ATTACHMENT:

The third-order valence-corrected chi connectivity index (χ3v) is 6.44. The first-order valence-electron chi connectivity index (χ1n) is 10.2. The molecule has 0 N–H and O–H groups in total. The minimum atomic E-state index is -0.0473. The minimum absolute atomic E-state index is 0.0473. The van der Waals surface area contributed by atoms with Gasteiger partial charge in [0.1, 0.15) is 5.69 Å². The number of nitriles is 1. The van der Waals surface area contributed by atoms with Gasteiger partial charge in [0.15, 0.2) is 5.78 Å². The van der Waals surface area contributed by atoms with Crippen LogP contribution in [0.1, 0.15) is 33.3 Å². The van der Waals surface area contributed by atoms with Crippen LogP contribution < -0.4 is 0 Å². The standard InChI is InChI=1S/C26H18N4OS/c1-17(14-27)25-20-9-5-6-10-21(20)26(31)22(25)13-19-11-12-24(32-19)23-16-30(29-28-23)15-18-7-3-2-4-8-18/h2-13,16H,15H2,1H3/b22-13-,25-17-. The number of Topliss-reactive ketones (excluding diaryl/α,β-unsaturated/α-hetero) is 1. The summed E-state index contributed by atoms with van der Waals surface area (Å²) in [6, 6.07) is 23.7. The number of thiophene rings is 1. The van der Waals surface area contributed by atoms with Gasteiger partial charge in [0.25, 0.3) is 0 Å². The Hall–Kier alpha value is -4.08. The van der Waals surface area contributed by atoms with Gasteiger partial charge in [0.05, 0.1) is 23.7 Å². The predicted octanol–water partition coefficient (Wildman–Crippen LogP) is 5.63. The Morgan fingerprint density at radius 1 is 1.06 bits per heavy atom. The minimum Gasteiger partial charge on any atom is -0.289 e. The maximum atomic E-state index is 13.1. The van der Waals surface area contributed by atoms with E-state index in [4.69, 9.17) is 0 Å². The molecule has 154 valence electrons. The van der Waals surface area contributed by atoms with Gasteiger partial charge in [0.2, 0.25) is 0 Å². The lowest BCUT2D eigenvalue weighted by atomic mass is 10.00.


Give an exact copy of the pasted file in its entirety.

The third-order valence-corrected chi connectivity index (χ3v) is 6.44. The first-order valence-electron chi connectivity index (χ1n) is 10.2. The molecule has 0 N–H and O–H groups in total. The minimum atomic E-state index is -0.0473. The minimum absolute atomic E-state index is 0.0473. The van der Waals surface area contributed by atoms with Gasteiger partial charge in [0.1, 0.15) is 5.69 Å². The number of nitriles is 1. The van der Waals surface area contributed by atoms with Gasteiger partial charge in [0.15, 0.2) is 5.78 Å². The van der Waals surface area contributed by atoms with Crippen LogP contribution in [0.1, 0.15) is 33.3 Å². The van der Waals surface area contributed by atoms with Crippen LogP contribution < -0.4 is 0 Å². The standard InChI is InChI=1S/C26H18N4OS/c1-17(14-27)25-20-9-5-6-10-21(20)26(31)22(25)13-19-11-12-24(32-19)23-16-30(29-28-23)15-18-7-3-2-4-8-18/h2-13,16H,15H2,1H3/b22-13-,25-17-. The number of Topliss-reactive ketones (excluding diaryl/α,β-unsaturated/α-hetero) is 1. The summed E-state index contributed by atoms with van der Waals surface area (Å²) in [6, 6.07) is 23.7. The number of thiophene rings is 1. The van der Waals surface area contributed by atoms with Gasteiger partial charge in [0.25, 0.3) is 0 Å². The Hall–Kier alpha value is -4.08. The van der Waals surface area contributed by atoms with Gasteiger partial charge in [0.05, 0.1) is 23.7 Å². The predicted octanol–water partition coefficient (Wildman–Crippen LogP) is 5.63. The Morgan fingerprint density at radius 1 is 1.06 bits per heavy atom. The minimum Gasteiger partial charge on any atom is -0.289 e. The maximum atomic E-state index is 13.1. The van der Waals surface area contributed by atoms with E-state index in [4.69, 9.17) is 0 Å². The molecule has 154 valence electrons. The van der Waals surface area contributed by atoms with Gasteiger partial charge in [0.2, 0.25) is 0 Å². The lowest BCUT2D eigenvalue weighted by atomic mass is 10.00.